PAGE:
The yellow stick was a banana, a fruit that the poor family had never seen or tasted. Alinejad, the rebel of the lot, didn’t listen when told to throw the skin away; she sneaked it to school the next day to show off to her friends.
She got away with it, but the episode was a precursor of what is to come; hers is a life of rebellions big and small followed by ignominious and sometimes draconian punishments. At 18, Alinejad, who would ultimately rise from her humble beginnings to become one of Iran’s top journalists, is carried off to prison. She has been stealing books and carrying on with a ragtag group of feverish ideologues whose crime is printing pamphlets calling for greater dissent in Iranian society. It is enough to get them all arrested.
When Alinejad is finally let out, she is a changed woman — and not only because of the imprisonment. She is also pregnant, a fact that she discovers during her internment. The father is her fiancé. Iranian marriages are two-part affairs; though the legal portion of theirs is complete, the traditional reception has not taken place, which means her parents regard the couple as just engaged. Her pregnancy, therefore, is a scandal. Alinejad, stubborn as well as rebellious, is not terribly bothered. “I still don’t want a wedding. I hate weddings,” she insists to her father when she finds out about the rushed face-saving feast he has arranged. “It’s not for you,” he tells her. “The wedding is for the family, to show that we have raised a fine daughter, even though you’ve given us so much grief.”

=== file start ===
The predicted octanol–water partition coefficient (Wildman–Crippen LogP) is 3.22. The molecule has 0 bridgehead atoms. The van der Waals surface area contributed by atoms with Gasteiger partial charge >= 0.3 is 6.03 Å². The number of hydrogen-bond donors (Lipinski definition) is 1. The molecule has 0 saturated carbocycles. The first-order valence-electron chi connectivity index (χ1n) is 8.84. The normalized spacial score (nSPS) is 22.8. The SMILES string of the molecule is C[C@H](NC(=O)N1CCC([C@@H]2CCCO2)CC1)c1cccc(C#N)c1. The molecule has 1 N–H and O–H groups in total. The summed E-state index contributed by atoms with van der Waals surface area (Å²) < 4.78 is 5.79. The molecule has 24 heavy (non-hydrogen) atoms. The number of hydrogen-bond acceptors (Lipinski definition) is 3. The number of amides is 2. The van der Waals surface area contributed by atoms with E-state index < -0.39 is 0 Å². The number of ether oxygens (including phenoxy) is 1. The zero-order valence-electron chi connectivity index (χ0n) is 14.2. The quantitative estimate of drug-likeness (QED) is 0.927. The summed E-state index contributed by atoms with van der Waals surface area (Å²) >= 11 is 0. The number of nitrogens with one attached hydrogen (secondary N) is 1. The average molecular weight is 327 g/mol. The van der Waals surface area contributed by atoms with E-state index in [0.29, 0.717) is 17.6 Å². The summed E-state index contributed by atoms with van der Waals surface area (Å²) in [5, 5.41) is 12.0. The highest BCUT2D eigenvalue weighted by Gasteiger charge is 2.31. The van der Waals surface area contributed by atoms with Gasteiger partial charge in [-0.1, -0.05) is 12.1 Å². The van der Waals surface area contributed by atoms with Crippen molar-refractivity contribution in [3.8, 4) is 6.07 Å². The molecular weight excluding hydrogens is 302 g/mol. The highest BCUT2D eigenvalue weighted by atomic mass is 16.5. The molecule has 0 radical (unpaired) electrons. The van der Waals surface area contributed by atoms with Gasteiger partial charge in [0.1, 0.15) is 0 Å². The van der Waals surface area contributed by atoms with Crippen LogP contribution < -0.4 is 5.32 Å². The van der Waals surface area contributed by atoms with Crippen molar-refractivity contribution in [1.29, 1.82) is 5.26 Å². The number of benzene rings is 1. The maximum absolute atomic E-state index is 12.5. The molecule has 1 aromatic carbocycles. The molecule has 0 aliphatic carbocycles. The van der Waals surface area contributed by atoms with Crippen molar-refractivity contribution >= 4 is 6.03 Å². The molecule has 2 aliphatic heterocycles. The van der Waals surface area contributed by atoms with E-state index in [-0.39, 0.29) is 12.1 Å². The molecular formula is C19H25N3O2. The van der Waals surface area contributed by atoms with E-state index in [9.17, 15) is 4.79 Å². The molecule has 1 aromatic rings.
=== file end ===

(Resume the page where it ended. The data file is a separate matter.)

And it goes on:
There is more grief on the way. The marriage, which gets Alinejad out of the tiny village of Ghomikola, does not last. Her poet-husband runs off to marry a woman he met at a literary salon, leaving Alinejad alone with a small child in Tehran. At the divorce trial, the odds are stacked against her. “I don’t want his money,” she proudly tells the judge, refusing the alimony that is due her. He denies her custody of her 3-year-old son anyway. “I was all by myself,” she writes. “It was September 2000, a week before my 24th birthday.”
Iran Briefing | News Press Focus on Human Rights Violation by IRGC, Iran Human Rights
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